Please do not talk outside your own experience, Mr Wannabe Goto Guy.

    "When I see wax or oil on a guitar I see that as the easy way out!"
    Well it IS the ONLY way out if you're not a working cabinet maker.
    Earth to Phrozen: A lot of of the people making these kits are going to be school kids working on a kitchen table, many in small units. They're not going to be allowed to stink up the place with spray lacquer, and all they're likely to be able to afford is a couple of spray cans.
    The wax alternative still gives pretty good results, and for many constructors, is going to be the only option.

  3. #43
    One of the things I like about this forum is the range of solutions offered and the support of others. There are some solutions that I would use and others that I would not but I accept all the advice and then decide on the course of action I will follow. Overall the forum is a very supportive place and I appreciate the assistance I have received from others.

    A general rule of the forum is to be respectful of others. (Not what I am seeing here!)
    If you cannot be respectful of others you probably need to go elsewhere.

  4. #44
    Overlord of Music Sonic Mountain's Avatar
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    Well said Colin.
    Last edited by Sonic Mountain; 10-10-2019 at 03:45 AM.
    Build 1 - Shoegazer MK1 JMA-1
    Build 2 - The Relliecaster TL-1
    Build 3 - The Black Cherry SG AG-1
    Build 4 - The Sonicaster TL-1ish
    Build 5 - The Steampunker Bass YB-4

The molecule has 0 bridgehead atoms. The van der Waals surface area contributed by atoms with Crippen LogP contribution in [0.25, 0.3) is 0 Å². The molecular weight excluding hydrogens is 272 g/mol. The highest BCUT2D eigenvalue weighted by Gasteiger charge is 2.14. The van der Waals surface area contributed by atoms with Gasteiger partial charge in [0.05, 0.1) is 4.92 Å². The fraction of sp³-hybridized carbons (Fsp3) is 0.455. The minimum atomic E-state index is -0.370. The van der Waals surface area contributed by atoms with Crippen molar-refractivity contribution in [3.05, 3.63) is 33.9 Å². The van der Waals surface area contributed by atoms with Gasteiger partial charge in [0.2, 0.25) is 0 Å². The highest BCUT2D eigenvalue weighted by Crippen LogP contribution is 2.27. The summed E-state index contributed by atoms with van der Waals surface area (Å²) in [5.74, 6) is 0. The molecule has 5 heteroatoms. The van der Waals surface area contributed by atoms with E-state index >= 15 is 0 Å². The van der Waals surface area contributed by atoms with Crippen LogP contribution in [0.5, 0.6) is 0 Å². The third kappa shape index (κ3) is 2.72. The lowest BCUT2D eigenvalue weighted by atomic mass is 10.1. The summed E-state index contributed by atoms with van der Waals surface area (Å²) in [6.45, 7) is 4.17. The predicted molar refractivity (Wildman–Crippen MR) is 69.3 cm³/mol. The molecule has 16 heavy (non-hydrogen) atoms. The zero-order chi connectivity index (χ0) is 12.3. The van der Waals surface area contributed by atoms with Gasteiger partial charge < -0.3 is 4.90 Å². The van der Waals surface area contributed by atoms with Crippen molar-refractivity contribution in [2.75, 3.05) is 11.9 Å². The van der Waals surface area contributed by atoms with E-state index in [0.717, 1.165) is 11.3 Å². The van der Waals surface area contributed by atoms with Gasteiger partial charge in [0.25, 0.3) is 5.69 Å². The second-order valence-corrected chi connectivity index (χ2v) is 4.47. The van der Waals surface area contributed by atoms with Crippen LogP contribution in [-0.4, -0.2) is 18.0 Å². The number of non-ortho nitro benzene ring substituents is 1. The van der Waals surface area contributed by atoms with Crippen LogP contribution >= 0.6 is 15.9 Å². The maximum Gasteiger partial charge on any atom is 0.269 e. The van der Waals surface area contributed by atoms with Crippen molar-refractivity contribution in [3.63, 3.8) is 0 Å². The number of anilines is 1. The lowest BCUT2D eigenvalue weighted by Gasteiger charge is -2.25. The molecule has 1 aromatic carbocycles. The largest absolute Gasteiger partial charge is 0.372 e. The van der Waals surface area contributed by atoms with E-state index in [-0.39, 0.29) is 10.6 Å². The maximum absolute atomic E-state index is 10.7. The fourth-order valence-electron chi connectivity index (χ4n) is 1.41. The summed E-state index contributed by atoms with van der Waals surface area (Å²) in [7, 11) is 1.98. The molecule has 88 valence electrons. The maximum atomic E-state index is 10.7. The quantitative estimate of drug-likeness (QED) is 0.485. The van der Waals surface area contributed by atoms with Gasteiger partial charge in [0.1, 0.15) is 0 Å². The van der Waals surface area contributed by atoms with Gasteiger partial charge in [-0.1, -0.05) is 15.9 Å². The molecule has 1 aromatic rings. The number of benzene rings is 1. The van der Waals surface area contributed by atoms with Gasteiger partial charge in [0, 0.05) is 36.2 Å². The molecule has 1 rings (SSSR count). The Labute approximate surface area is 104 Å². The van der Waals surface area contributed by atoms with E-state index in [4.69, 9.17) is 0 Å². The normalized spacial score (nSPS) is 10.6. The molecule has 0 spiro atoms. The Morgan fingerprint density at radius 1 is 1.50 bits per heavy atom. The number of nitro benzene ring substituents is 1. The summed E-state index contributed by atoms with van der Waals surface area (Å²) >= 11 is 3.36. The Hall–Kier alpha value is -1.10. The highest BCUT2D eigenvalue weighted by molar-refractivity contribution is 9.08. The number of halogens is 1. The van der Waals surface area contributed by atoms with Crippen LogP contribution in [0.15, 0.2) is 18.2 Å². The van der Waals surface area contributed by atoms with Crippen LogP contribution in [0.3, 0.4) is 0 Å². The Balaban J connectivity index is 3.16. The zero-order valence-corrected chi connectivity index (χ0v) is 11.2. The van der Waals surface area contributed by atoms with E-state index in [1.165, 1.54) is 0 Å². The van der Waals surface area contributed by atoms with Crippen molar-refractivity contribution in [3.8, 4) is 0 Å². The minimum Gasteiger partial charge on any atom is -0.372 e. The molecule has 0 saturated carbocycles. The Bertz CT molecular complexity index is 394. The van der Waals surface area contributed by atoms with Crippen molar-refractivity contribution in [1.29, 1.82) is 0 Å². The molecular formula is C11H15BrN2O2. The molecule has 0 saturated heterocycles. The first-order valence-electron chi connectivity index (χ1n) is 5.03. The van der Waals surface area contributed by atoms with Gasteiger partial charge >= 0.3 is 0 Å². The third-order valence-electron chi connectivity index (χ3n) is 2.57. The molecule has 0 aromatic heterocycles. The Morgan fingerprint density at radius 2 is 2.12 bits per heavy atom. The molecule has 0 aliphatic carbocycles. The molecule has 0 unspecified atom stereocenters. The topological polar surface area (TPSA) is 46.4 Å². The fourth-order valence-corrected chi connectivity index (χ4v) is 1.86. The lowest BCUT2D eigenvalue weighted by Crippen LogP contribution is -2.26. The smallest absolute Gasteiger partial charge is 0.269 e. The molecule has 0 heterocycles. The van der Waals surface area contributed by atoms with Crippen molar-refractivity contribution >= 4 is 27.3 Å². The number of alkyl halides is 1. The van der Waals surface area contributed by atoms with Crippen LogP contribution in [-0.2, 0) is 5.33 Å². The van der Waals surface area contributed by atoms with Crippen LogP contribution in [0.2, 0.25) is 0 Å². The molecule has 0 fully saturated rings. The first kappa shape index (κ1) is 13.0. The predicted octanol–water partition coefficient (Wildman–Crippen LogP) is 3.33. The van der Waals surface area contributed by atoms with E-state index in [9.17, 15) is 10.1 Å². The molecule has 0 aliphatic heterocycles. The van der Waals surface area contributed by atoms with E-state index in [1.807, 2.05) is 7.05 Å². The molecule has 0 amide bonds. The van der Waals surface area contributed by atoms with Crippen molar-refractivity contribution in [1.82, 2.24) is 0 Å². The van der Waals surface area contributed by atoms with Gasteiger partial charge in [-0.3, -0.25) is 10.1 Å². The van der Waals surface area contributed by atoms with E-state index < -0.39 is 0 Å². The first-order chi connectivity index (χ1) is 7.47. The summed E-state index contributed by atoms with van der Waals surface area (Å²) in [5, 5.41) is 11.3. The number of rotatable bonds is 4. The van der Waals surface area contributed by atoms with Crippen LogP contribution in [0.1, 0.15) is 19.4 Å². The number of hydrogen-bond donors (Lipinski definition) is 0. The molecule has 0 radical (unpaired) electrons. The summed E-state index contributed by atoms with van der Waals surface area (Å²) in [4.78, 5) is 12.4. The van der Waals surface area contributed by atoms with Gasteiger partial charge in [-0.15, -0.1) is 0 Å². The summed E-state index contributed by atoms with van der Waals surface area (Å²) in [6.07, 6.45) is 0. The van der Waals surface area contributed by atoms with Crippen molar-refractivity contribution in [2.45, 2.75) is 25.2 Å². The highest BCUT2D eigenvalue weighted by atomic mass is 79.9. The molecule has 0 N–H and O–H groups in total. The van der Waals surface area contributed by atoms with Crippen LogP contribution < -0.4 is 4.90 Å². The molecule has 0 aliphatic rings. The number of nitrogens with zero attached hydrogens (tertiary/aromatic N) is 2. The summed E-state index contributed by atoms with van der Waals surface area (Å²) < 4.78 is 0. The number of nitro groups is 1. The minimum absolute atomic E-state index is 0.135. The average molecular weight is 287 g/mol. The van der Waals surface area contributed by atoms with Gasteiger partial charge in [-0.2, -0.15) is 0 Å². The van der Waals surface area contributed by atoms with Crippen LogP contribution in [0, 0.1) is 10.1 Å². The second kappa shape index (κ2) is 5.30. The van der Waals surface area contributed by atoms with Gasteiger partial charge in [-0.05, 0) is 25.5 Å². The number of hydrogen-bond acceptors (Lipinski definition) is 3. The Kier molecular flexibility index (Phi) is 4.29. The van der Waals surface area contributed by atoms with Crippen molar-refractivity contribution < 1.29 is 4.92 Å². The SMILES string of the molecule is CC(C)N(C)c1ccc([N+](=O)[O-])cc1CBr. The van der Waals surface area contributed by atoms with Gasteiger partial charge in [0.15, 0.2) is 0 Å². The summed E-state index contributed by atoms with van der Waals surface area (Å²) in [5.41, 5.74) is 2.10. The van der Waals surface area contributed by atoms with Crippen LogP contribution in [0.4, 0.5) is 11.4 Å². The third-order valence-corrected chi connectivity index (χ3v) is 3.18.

Build 6 - The Howling Gowing ST-1

    "What I lack in talent I make up for with enthusiasm"

  5. #45
    Mentor fender3x's Avatar
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    I am in complete agreement with Colin. That said, and without accusing anyone of anything, I do think that this is a point well taken:

    Please do not talk outside your own experience
    ...or if you do talk outside your experience, to make sure that is clear, and then cite your sources.

    One of the things that builders, and builder's forums, often do is challenge orthodoxy. That is in a grand tradition. Many of our color choices have been influenced by Leo Fender's experimenting on wood with auto paint. He kept experimenting throughout his career. G&L, his last company, as a case in point, has never used NC finishes.

    There is good reason to experiment, and particularly with finishes, me thinks. Since lots of classic instruments use NC, it's not a surprise that some of us want to use it too. That said, there are excellent reasons not to use it. It's toxic and dangerous (the earliest use of NC was as an explosive). It also yellows and crazes over time. I have a '68 Fender finished in NC lacquer that is crazed like, well, crazy. I have a '75 Fender finished with poly with lots of bumps and dents, but no crazing at all. The '75 has lived in Washington State, California and Florida--a very wide range of climates.

    I personally welcome ALL experiments, and hope that people will post their results, whether they are good or bad. It is just as helpful to see how things have gone bad as to see how they have gone well--if not more so. It is also great to get people's thinking.

    When someone comes up with a way to do a finish that is fast, easy, beautiful, cheap, clean, non-toxic, durable, idiot-proof and requires no special equipment, maybe I'll feel differently. Until then, though, please keep experimenting and posting your results!
    Last edited by fender3x; 10-10-2019 at 05:46 AM.